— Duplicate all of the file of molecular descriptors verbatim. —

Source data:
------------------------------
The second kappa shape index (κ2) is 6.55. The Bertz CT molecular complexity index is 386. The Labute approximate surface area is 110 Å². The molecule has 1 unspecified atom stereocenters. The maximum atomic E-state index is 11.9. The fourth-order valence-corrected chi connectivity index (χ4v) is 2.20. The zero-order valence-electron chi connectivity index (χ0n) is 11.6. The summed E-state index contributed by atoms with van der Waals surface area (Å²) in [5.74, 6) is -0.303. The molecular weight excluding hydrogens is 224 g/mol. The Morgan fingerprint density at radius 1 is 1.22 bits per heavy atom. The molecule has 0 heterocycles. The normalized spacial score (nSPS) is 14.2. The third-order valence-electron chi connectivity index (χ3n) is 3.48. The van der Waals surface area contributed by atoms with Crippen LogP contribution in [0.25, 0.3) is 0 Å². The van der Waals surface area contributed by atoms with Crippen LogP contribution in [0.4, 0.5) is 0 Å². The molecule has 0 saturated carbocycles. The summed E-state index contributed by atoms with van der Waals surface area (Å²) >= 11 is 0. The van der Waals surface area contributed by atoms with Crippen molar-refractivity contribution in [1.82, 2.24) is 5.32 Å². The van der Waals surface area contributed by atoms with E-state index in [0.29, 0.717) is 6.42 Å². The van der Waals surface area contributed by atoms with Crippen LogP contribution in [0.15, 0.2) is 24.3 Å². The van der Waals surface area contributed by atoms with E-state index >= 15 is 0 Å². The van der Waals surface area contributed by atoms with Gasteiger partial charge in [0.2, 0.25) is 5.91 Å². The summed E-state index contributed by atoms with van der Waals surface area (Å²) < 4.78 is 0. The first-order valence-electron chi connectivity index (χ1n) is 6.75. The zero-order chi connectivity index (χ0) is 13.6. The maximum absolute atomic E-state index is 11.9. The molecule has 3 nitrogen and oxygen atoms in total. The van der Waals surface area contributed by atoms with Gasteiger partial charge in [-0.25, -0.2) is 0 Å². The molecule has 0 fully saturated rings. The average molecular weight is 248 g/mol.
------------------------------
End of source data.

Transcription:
The second kappa shape index (κ2) is 6.55. The Bertz CT molecular complexity index is 386. The Labute approximate surface area is 110 Å². The molecule has 1 unspecified atom stereocenters. The maximum atomic E-state index is 11.9. The fourth-order valence-corrected chi connectivity index (χ4v) is 2.20. The zero-order valence-electron chi connectivity index (χ0n) is 11.6. The summed E-state index contributed by atoms with van der Waals surface area (Å²) in [5.74, 6) is -0.303. The molecular weight excluding hydrogens is 224 g/mol. The Morgan fingerprint density at radius 1 is 1.22 bits per heavy atom. The molecule has 0 heterocycles. The normalized spacial score (nSPS) is 14.2. The third-order valence-electron chi connectivity index (χ3n) is 3.48. The van der Waals surface area contributed by atoms with Crippen LogP contribution in [0.25, 0.3) is 0 Å². The van der Waals surface area contributed by atoms with Crippen LogP contribution in [0.4, 0.5) is 0 Å². The molecule has 0 saturated carbocycles. The summed E-state index contributed by atoms with van der Waals surface area (Å²) >= 11 is 0. The van der Waals surface area contributed by atoms with Crippen molar-refractivity contribution in [1.82, 2.24) is 5.32 Å². The van der Waals surface area contributed by atoms with E-state index in [0.29, 0.717) is 6.42 Å². The van der Waals surface area contributed by atoms with Crippen LogP contribution in [0.15, 0.2) is 24.3 Å². The van der Waals surface area contributed by atoms with E-state index >= 15 is 0 Å². The van der Waals surface area contributed by atoms with Gasteiger partial charge in [0.2, 0.25) is 5.91 Å². The summed E-state index contributed by atoms with van der Waals surface area (Å²) < 4.78 is 0. The first-order valence-electron chi connectivity index (χ1n) is 6.75. The zero-order chi connectivity index (χ0) is 13.6. The maximum absolute atomic E-state index is 11.9. The molecule has 3 nitrogen and oxygen atoms in total. The van der Waals surface area contributed by atoms with Gasteiger partial charge in [-0.25, -0.2) is 0 Å². The molecule has 0 fully saturated rings. The average molecular weight is 248 g/mol.